With the ongoing need to reduce the cost of packaging and labeling, how can manufacturers ensure that trying to cut cost in consumables does not actually add cost through errors and recalls?
Medical device companies spend time and resource on the processes to validate label format, ensuring that when they send a label to print all the drivers and other components are correct. However, there is an increasing trend for businesses to fail to match the materials and ribbons they use for quality.
Over the last four years, the price of label stock has increased, leading to as much as an overall increase in cost of up to 20%. However, simply buying the cheapest materials is more likely than not to be a false economy. If a business cannot guarantee that the label printed will last for the duration of that product’s shelf life, then they are at risk of non-compliance.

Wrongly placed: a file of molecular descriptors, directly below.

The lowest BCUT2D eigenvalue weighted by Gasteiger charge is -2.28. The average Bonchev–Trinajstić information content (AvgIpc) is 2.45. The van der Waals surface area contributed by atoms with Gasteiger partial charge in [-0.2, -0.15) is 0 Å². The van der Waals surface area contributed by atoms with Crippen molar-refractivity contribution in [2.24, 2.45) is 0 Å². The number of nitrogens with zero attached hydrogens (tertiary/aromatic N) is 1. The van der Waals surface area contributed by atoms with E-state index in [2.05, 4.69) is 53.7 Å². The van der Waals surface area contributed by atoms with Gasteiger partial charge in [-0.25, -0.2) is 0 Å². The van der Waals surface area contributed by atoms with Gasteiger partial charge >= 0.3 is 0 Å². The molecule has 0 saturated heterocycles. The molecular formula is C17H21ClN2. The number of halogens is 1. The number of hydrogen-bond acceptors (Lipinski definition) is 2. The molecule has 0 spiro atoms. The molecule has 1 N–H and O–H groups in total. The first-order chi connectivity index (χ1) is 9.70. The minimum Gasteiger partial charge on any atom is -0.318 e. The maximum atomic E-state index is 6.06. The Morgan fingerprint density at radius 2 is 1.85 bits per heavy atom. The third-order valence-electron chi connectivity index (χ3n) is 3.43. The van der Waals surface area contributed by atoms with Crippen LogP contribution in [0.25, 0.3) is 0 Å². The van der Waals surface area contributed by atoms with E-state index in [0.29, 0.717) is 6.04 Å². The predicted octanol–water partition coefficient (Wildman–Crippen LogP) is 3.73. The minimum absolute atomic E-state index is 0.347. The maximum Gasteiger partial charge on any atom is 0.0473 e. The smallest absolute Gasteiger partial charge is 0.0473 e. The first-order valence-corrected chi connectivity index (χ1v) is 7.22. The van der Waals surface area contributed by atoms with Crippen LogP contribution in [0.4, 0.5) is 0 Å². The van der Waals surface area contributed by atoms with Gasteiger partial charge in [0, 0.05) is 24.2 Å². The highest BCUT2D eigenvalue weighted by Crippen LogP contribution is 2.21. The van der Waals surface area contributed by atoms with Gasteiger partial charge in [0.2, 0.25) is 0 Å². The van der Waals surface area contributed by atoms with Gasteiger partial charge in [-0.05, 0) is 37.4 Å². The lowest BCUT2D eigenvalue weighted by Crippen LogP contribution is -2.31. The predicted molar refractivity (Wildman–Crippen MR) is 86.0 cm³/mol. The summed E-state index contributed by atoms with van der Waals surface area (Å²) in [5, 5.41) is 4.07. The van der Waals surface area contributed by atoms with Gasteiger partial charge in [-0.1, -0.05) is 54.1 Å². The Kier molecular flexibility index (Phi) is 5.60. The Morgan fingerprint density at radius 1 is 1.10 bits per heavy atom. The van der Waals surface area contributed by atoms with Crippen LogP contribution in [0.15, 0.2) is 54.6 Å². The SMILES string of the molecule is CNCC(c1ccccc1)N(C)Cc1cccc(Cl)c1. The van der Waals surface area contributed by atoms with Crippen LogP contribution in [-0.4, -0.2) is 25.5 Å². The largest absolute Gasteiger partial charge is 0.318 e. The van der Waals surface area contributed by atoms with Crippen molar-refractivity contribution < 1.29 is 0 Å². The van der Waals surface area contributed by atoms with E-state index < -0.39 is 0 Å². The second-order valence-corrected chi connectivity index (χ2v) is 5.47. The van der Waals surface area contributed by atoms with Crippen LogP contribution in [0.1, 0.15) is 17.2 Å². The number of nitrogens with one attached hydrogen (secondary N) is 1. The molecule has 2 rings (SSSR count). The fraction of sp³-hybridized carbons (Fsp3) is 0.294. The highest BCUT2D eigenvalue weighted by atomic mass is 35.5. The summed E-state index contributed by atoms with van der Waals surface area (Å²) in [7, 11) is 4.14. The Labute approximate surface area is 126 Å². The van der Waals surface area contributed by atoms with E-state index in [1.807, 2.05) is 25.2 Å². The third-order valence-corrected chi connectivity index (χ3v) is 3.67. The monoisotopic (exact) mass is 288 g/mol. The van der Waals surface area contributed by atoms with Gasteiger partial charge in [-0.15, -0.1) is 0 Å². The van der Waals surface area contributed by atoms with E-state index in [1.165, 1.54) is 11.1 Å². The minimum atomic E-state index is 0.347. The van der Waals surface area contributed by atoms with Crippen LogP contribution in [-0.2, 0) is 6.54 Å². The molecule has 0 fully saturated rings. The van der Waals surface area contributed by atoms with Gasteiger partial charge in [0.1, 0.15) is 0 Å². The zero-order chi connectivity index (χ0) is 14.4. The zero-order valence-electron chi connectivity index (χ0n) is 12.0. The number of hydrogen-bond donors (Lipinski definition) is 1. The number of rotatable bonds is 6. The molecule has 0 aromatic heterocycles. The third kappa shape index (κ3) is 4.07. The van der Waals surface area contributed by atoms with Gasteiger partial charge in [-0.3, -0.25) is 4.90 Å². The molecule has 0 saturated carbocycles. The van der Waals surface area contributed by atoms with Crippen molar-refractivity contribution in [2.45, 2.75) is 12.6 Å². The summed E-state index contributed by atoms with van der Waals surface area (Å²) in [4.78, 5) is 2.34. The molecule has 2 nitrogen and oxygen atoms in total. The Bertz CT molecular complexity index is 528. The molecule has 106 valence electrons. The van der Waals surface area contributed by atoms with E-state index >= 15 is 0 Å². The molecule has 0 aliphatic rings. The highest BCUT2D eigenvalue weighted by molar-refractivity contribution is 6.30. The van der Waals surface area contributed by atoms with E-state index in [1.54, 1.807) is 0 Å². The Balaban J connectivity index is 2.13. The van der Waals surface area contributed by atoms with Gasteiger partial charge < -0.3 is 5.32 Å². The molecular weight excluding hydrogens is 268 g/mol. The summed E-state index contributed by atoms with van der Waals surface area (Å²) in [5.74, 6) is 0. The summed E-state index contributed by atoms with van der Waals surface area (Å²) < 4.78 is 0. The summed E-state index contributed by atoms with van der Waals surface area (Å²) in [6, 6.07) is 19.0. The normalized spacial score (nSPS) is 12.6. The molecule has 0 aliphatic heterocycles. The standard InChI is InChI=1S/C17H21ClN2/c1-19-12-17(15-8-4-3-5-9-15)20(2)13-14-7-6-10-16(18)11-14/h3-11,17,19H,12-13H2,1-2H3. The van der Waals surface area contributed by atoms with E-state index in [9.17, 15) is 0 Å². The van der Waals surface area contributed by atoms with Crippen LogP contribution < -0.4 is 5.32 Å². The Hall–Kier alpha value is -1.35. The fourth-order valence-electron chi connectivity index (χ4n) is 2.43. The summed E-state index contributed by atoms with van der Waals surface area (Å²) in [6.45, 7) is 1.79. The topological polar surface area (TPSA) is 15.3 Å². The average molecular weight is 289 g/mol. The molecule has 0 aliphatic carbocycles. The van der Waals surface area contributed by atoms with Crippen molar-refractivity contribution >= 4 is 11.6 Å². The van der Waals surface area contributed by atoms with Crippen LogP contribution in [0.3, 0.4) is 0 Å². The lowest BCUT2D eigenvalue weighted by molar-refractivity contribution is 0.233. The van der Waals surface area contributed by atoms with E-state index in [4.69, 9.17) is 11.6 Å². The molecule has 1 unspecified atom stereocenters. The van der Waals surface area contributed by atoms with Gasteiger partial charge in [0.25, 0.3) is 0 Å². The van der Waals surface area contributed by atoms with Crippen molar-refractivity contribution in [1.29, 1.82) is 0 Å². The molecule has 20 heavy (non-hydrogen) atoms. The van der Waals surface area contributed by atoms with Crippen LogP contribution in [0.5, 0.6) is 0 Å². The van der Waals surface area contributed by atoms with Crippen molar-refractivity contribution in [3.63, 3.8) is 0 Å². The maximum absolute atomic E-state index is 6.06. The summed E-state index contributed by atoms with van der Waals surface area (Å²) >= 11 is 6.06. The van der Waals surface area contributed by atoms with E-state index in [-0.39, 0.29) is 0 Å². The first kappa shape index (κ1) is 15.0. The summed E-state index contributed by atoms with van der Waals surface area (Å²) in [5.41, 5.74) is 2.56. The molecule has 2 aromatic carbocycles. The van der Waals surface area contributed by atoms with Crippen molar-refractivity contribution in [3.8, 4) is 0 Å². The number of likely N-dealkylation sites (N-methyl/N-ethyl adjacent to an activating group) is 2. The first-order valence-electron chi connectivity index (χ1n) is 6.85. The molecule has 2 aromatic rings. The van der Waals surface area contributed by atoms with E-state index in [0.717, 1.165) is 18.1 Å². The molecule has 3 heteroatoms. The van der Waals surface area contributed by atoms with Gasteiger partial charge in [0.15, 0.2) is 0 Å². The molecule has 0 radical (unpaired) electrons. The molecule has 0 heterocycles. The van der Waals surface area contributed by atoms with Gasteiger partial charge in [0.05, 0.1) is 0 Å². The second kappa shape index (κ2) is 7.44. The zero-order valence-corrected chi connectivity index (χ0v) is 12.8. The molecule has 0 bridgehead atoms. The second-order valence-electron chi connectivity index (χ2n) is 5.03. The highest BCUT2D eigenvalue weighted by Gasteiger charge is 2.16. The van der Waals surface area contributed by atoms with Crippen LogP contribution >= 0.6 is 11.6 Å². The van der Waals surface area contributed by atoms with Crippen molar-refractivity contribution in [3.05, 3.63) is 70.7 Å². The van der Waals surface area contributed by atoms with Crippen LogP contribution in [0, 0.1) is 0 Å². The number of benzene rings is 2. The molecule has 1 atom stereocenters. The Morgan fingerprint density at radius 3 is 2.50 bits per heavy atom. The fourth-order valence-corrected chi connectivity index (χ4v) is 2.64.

Furthermore, if an organization ends up throwing away more labels due to poor quality issues, this has clear cost implications. But there are additional hidden risks. Does the organization know how many labels are being thrown away? Are they destroying and reconciling these labels? If there is any doubt over this, then there is the additional risk that the labels might end up being used on counterfeit products.
The risks associated with using unvalidated label materials are undoubtedly high. To seek small cost benefits and buy cheap label stock is a false economy and risks undoing effort the organization has put into developing validated labeling processes.